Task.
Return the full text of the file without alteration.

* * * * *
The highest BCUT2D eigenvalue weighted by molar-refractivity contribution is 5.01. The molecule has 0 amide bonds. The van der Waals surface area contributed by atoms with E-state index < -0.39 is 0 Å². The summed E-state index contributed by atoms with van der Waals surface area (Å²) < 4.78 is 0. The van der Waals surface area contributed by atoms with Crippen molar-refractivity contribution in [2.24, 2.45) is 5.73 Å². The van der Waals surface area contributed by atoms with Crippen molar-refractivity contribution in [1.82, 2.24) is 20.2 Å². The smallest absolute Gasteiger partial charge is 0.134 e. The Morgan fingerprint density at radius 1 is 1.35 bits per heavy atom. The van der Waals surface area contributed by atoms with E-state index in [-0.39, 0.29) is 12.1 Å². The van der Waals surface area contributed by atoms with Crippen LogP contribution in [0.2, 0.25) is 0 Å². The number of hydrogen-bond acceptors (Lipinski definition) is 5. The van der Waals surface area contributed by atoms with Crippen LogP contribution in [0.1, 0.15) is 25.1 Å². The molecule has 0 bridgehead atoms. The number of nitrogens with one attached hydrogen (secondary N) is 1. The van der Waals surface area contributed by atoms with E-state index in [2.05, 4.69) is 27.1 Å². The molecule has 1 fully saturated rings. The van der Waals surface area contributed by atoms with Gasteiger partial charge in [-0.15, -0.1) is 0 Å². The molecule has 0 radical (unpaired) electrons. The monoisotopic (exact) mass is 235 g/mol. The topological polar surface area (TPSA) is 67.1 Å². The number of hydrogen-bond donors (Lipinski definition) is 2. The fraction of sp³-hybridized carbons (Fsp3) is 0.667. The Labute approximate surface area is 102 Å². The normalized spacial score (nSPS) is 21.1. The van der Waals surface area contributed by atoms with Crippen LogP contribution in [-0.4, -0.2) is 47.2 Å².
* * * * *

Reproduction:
The highest BCUT2D eigenvalue weighted by molar-refractivity contribution is 5.01. The molecule has 0 amide bonds. The van der Waals surface area contributed by atoms with E-state index < -0.39 is 0 Å². The summed E-state index contributed by atoms with van der Waals surface area (Å²) < 4.78 is 0. The van der Waals surface area contributed by atoms with Crippen molar-refractivity contribution in [2.24, 2.45) is 5.73 Å². The van der Waals surface area contributed by atoms with Crippen molar-refractivity contribution in [1.82, 2.24) is 20.2 Å². The smallest absolute Gasteiger partial charge is 0.134 e. The Morgan fingerprint density at radius 1 is 1.35 bits per heavy atom. The van der Waals surface area contributed by atoms with E-state index in [-0.39, 0.29) is 12.1 Å². The van der Waals surface area contributed by atoms with Crippen LogP contribution in [0.2, 0.25) is 0 Å². The number of hydrogen-bond acceptors (Lipinski definition) is 5. The van der Waals surface area contributed by atoms with Crippen LogP contribution in [0.1, 0.15) is 25.1 Å². The molecule has 0 bridgehead atoms. The number of nitrogens with one attached hydrogen (secondary N) is 1. The van der Waals surface area contributed by atoms with E-state index in [2.05, 4.69) is 27.1 Å². The molecule has 1 fully saturated rings. The van der Waals surface area contributed by atoms with Gasteiger partial charge in [-0.15, -0.1) is 0 Å². The molecule has 0 radical (unpaired) electrons. The monoisotopic (exact) mass is 235 g/mol. The topological polar surface area (TPSA) is 67.1 Å². The number of hydrogen-bond donors (Lipinski definition) is 2. The fraction of sp³-hybridized carbons (Fsp3) is 0.667. The Labute approximate surface area is 102 Å². The normalized spacial score (nSPS) is 21.1. The van der Waals surface area contributed by atoms with Crippen LogP contribution in [-0.4, -0.2) is 47.2 Å².